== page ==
studying mahabharatha, ebrahim alkazi

I’ve read the Odessey and the Illiad a few times, soaked in them (not in the original Greek though, sadly), I respect them – but nothing that I have ever read so far, comes even reasonably close to that epic mahabharatha.

It is not because, I am from India or anything that I think so about mahabharata. I would consider the likes of  Kurosawa Akira, Johannes Sebastian Bach, Dawn Upshaw, Parveen Sultana, Kiri Te Kanawa, M S Subbulakshmi (this listing is delightfully endless..) – not to mention ‘The Brothers Karamazov,’  ‘Remembrance of things past’  etc etc – all part of my tradition & hoary past too! In my view, all great and grand things &  people of the world are part of our common tradition. Ahem!

So, one can ask why? What is so significant about mahabharata??

Oh, where do I even begin… I feel that mahabharatha has fine character studies with a significant lack of claustrophobic & premature judgementality; a continued grand celebration of grey areas and the joy (and sometimes sorrow) called life. The attitude that no one is a pure saint, and therefore of course,  no one a pure sinner – each having his / her own foibles and strong points. Rejuvenation and hope; Non-immutable basic ethics and contextual applicability of morals. Time & situation variant dharma… The danse macabre called war. Lessons in strategy and tactics.  Beautiful weaving in of contradictions with stretched limits of grand possibilities. Very tight script. Ingenious storytelling devices.  Carefully woven matrix of characters and scenes, from across times & contexts. Wonderful philosophical diversions – even if one excludes the Gita part from the epic. Deep social, anthropological expositions. Timeless applicability of storylines. The incredible fables & allegories. Adaptability to beautiful stage productions.  Political and administrative craft. No hollow praising of moral high grounds. Oh the variety, the diversity

I also feel that, to reduce mahabharata to a mere soulless item of mindless worship, would be a ghastly waste!

Whather all the events in the mahabharata  really happened or not is not at all relevant.  I think, it is a pure and distilled joy savouring the epic, period.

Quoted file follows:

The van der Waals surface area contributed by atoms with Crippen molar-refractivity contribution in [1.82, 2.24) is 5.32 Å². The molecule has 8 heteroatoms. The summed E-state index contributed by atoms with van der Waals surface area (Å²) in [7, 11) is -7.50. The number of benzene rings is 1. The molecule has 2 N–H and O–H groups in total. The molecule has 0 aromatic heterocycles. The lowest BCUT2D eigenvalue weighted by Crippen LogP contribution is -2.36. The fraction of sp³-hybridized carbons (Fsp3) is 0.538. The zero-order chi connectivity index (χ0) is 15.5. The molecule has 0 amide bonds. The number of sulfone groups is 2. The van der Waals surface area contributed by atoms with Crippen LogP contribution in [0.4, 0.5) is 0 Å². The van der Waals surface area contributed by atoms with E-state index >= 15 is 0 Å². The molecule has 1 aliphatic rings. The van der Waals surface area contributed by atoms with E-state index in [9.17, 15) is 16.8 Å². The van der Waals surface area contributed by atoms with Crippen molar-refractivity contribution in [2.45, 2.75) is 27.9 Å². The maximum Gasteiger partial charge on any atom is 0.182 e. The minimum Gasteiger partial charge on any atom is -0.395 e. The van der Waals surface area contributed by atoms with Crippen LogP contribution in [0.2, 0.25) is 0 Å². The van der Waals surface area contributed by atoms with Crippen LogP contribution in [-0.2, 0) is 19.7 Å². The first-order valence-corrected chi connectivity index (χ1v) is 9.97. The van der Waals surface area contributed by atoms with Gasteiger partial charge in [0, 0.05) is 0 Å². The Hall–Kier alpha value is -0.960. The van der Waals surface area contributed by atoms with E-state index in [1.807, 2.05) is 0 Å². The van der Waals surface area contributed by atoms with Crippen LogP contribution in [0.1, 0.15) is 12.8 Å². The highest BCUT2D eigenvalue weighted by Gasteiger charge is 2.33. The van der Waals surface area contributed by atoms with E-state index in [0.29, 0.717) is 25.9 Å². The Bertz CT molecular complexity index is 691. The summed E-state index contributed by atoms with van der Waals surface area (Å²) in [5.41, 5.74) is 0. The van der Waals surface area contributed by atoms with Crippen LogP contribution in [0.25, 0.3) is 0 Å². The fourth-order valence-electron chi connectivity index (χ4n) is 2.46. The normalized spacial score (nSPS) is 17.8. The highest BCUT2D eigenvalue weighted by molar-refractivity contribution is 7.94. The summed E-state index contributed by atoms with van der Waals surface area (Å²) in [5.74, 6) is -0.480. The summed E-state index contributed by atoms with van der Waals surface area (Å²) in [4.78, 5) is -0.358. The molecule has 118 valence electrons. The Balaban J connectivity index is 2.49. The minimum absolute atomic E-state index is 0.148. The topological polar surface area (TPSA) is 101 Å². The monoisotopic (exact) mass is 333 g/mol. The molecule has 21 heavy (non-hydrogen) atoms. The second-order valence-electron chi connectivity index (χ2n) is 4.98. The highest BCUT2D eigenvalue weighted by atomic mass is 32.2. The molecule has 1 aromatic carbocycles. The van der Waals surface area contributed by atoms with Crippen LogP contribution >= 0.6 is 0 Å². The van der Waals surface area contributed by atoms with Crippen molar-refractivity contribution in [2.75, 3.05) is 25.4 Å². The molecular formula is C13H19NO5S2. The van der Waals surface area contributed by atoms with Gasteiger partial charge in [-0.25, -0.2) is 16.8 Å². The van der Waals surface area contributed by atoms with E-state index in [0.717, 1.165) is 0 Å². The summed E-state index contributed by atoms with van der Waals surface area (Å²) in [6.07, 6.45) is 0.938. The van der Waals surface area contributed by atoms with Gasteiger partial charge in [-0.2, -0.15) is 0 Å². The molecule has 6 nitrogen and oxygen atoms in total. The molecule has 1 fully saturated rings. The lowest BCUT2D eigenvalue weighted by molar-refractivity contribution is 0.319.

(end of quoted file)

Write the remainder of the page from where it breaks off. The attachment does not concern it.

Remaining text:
So, with my kind of, to put it politely and mildly, a  laissez-faire approach to learning (or for that matter, the Rg Vedic hymn approach – aa no badrah, kritavo yantu vishwatah – ‘let noble thoughts come to us from across the world (from all directions)’ – if you will & if you would pardon my self-delusion), that has been very kindly allowed (actually it is more like an indulgence) by nammashaale – I have just started the adi parva – the first part of the symphony called mahabharatha, with our erdkinder and hope to finish ‘the first pass’ with them, in the next term. Wish me good luck and blissful times ahead!

A couple of decades back, I had the pleasure of viewing Stephen Spender‘s inspired theatrical rendition of greek classics – especially ‘Antigone‘ of Sophocles  I wish we could do something like that with mahabharata. Forget about Peter Brook and his mahabharata, sorry;  sadly, Peter’s  rendition was not at all as thoughtful as perhaps, the rest of his oeuvre. To be precise, his idea was puerile, insipid, uninspiring and gaudily executed – hollow… Really sad.

Incidentally, I am sure many of the readers of this weblog would be familiar with our Ebrahim Alkazi. If not, please go read up about him.

There is a very readable and reflective interview with that doyen of Indian Theatre – Ebrahim Alkazi – published by Indian Express.

When I wanted to study the Mahabharata, my tutor said it’s obscene. I said I wanted to study the entire epic’

More on our learning and joint-reading of mahabharata later…

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PS: NammaShaale has a vibrant theatre programme too, thanks to young Manjunath – a theatre (and seed saving) enthusiast. May be we can do something theartical about mahabharata?

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